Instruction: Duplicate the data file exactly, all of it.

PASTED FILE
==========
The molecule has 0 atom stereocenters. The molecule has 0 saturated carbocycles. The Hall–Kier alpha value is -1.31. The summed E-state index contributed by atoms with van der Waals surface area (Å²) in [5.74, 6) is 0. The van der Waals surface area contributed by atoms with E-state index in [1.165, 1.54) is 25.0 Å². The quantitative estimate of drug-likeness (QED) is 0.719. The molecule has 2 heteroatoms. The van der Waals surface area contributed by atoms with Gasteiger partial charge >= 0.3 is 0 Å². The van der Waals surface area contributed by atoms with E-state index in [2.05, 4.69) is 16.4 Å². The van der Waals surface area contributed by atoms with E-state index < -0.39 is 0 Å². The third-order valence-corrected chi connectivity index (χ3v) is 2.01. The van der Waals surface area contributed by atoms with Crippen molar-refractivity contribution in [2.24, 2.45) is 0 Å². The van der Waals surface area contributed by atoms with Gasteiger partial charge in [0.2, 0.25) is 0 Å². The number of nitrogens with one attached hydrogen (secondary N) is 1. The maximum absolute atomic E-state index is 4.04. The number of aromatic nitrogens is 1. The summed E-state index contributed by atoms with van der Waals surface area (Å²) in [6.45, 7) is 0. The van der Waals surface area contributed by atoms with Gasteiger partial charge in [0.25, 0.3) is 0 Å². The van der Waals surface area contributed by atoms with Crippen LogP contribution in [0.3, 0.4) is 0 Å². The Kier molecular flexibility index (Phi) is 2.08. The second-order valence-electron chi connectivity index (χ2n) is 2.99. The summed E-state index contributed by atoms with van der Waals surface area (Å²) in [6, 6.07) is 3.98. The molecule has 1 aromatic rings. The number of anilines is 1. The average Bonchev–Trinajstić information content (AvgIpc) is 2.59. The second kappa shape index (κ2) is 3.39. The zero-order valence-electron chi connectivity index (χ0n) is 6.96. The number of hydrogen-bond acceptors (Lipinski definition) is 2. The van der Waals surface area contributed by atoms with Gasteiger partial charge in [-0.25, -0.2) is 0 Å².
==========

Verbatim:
The molecule has 0 atom stereocenters. The molecule has 0 saturated carbocycles. The Hall–Kier alpha value is -1.31. The summed E-state index contributed by atoms with van der Waals surface area (Å²) in [5.74, 6) is 0. The van der Waals surface area contributed by atoms with E-state index in [1.165, 1.54) is 25.0 Å². The quantitative estimate of drug-likeness (QED) is 0.719. The molecule has 2 heteroatoms. The van der Waals surface area contributed by atoms with Gasteiger partial charge >= 0.3 is 0 Å². The van der Waals surface area contributed by atoms with E-state index in [2.05, 4.69) is 16.4 Å². The van der Waals surface area contributed by atoms with E-state index < -0.39 is 0 Å². The third-order valence-corrected chi connectivity index (χ3v) is 2.01. The van der Waals surface area contributed by atoms with Crippen molar-refractivity contribution in [2.24, 2.45) is 0 Å². The van der Waals surface area contributed by atoms with Gasteiger partial charge in [0.2, 0.25) is 0 Å². The number of nitrogens with one attached hydrogen (secondary N) is 1. The maximum absolute atomic E-state index is 4.04. The number of aromatic nitrogens is 1. The summed E-state index contributed by atoms with van der Waals surface area (Å²) in [6.45, 7) is 0. The van der Waals surface area contributed by atoms with Gasteiger partial charge in [0.25, 0.3) is 0 Å². The van der Waals surface area contributed by atoms with Crippen LogP contribution in [0.3, 0.4) is 0 Å². The Kier molecular flexibility index (Phi) is 2.08. The second-order valence-electron chi connectivity index (χ2n) is 2.99. The summed E-state index contributed by atoms with van der Waals surface area (Å²) in [6, 6.07) is 3.98. The molecule has 1 aromatic rings. The number of anilines is 1. The average Bonchev–Trinajstić information content (AvgIpc) is 2.59. The second kappa shape index (κ2) is 3.39. The zero-order valence-electron chi connectivity index (χ0n) is 6.96. The number of hydrogen-bond acceptors (Lipinski definition) is 2. The van der Waals surface area contributed by atoms with Gasteiger partial charge in [-0.25, -0.2) is 0 Å².